Kemba Walker Doubts He'll Join Knicks, Plans to Stay with Hornets 'A Long Time'

Tyler Conway@jtylerconwayFeatured ColumnistJuly 16, 2018

Charlotte Hornets' Kemba Walker, left, talks with head coach James Borrego, right, during pre draft workouts for the NBA basketball team in Charlotte, N.C., Tuesday, June 19, 2018. (AP Photo/Chuck Burton)
Chuck Burton/Associated Press

Kemba Walker has no desire to leave Charlotte—now or in free agency next year.

The Hornets point guard said he plans on remaining right where he's at "for a long time" in an interview with Michael Scotto of The Athletic.

"As far as seeing me in New York, I doubt it," Walker said. "I'm a Hornet, and I'm planning on being a Hornet for a long time; so, yeah, I'm not sure about that [New York]."

Walker, 28, will be an unrestricted free agent next summer. He'll make $12 million in 2018-19 and stands to see a significant raise in his next contract.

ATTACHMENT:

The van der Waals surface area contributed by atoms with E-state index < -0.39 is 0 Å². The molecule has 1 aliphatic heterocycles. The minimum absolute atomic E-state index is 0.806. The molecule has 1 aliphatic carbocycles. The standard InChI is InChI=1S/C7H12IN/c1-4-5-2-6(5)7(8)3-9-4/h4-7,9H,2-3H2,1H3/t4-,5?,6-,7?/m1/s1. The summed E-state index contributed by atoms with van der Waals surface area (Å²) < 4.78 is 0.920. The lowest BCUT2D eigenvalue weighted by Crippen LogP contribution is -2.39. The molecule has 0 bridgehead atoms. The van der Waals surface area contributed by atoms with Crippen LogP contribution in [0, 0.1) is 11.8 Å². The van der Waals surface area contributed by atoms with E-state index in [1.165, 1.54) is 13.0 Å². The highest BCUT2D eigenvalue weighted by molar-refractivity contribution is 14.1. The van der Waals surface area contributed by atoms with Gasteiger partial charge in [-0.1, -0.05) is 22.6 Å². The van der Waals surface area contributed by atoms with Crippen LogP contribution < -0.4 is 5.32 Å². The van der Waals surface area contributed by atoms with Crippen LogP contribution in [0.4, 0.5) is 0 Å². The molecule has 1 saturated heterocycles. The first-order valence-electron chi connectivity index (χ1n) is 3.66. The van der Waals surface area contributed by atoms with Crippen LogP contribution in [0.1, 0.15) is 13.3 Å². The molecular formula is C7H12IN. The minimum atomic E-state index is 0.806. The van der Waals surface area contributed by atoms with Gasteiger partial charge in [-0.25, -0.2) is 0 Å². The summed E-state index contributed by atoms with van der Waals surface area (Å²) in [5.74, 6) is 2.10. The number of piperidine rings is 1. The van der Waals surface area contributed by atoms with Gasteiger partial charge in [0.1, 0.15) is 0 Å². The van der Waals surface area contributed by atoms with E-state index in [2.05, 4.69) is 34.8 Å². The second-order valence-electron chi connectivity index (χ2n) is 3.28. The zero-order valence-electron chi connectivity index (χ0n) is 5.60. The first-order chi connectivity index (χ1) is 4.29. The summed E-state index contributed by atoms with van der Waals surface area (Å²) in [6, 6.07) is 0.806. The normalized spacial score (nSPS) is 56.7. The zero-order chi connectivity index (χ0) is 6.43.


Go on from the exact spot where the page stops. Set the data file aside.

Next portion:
The question was posed to Walker because he's from New York, and the Knicks are expected to be a major player in free agency in 2019. Walker also had a number of memorable moments at Madison Square Garden while playing at UConn, highlighted by his 2011 Big East Tournament MVP.

"It means a lot; it means everything," Walker said. "Without New York, I wouldn't be the person I am today. I know what these kids go through on a daily basis. I've grown up the same way they have, but you know I just stayed on the right path of school, hard work, basketball and just being a good person, and I made it out."

Walker's contractual situation is especially interesting with the Hornets missing the playoffs the last two seasons. Charlotte is already capped out after giving a bad max deal to Nicolas Batum and long-term, big-money contracts to Michael Kidd-Gilchrist, Marvin Williams and Cody Zeller. MKG and Williams have player options for 2019-20 and will almost certainly opt into their respective deals.

Walker will likely more than double his salary over the course of a long-term deal. The prospect of paying him more than $30 million a season in his 30s has to feel like a risk when he plays the NBA's deepest position and isn't considered among the best half-dozen players at his position.


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